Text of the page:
TO THOSE persons seeking discussion for Sundays coming forth in the lectionary, we offer a listing according to the three-year calendar.
On the right-hand column of this page, please find the past corresponding year for lectionary years A, B, or C.
And then search the appropriate month in each for a discussion concerning the gospel reading.

Tuesday, January 12, 2016

Reading Signs...

ON THE Second Sunday in Epiphany, we read about an event recorded exclusively in the Gospel According to Saint John. The event, an ancient wedding, was the setting for the first of many miracles done by our Lord during his ministry on earth. Many see this occasion as presenting a prophetic sign concerning the unfolding future of the Church… and guiding its faithful people. We read there… 

On the third day there was a marriage at Cana in Galilee, and the mother of Jesus was there; Jesus also was invited to the marriage, with his disciples. When the wine failed, the mother of Jesus said to him, “They have no wine.”
 And Jesus said to her, “O woman, what have you to do with me? My hour has not yet come.” His mother said to the servants, “Do whatever he tells you.”
 Now six stone jars were standing there, for the Jewish rites of purification, each holding twenty or thirty gallons. Jesus said to them, “Fill the jars with water.” And they filled them up to the brim. He said to them, “Now draw some out, and take it to the steward of the feast.”
 So they took it. When the steward of the feast tasted the water now become wine, and did not know where it came from (though the servants who had drawn the water knew), the steward of the feast called the bridegroom and said to him, “Every man serves the good wine first; and when men have drunk freely, then the poor wine; but you have kept the good wine until now.”  This, the first of his signs, Jesus did at Cana in Galilee, and manifested his glory; and his disciples believed in him. (John 2:1-11)
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For Those Gathered…
In this gospel we see that immediately after his interaction with John the Baptist and his subsequent choosing of his own disciples, Jesus was not quite ready to begin his public ministry. Here it seemed he was reluctant to be revealed too quickly. This act that he performed, however, occurred as his response to an unintended situation. Our Lord’s mother pushed, as parents often will… for him to show his leadership. While being seen as reluctant, he gave way. Given this early witness then, I view it being placed for us as a road sign, directing our reading traffic beyond the page... toward seeing in our mind's eye... the most glorious event to come.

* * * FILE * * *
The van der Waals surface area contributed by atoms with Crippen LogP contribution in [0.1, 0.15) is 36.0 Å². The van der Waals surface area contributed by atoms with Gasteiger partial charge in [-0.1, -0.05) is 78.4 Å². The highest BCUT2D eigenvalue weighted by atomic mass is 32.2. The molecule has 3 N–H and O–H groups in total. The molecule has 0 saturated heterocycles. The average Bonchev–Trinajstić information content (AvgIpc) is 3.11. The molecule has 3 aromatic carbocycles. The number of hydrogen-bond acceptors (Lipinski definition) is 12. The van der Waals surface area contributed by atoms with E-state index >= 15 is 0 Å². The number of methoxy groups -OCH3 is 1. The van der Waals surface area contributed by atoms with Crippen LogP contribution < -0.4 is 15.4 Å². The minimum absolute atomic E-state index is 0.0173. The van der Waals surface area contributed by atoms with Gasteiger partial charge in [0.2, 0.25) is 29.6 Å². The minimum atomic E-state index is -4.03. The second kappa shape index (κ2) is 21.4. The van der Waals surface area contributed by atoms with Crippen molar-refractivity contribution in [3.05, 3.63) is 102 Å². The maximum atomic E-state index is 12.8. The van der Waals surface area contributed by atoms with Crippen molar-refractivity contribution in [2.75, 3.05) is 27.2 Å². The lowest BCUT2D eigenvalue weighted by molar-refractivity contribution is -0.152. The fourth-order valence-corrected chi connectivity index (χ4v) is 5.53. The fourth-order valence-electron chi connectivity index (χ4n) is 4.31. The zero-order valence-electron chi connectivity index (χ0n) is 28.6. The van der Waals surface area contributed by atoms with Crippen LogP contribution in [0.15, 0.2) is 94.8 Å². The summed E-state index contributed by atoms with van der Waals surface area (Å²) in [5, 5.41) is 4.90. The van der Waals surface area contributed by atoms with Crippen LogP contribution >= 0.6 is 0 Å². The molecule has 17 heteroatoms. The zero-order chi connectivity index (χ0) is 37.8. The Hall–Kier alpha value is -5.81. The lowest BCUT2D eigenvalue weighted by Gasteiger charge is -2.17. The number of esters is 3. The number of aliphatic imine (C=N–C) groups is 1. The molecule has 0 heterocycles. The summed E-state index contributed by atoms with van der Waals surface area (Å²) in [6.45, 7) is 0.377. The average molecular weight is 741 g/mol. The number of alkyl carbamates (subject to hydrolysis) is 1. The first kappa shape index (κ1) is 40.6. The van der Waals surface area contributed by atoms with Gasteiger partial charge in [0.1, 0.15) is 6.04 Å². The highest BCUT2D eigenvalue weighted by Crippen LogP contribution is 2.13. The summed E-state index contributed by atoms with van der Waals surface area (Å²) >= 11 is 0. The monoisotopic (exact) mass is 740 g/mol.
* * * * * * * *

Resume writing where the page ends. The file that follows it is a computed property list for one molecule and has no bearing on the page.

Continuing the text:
Follow Directions…
 As we travel through this gospel we find that the number three has special importance. Examining the text, we note that the wedding occurred three days after Jesus’s baptism. We therefore connect the waters of his baptism with the water found in the jugs at the wedding. Reading the gospel becomes like driving through many puddles along the same road. Three days had passed since Jesus was with John at the Jordan, so we might rightfully consider the time lapse as a speed bump to the most important three days to be later described by the author. Remember! Three were the days of time during which the crucified Jesus had been buried descended into hell, and rose again. If this connection intersects, we make a prophetic connection… routing our thinking from those words spoken by Jesus to his mother… that his time had not yet come. The last three days were not yet. But if we read through the Gospel of John, we get there soon enough. For as readers, we need to just follow directions and turn the pages.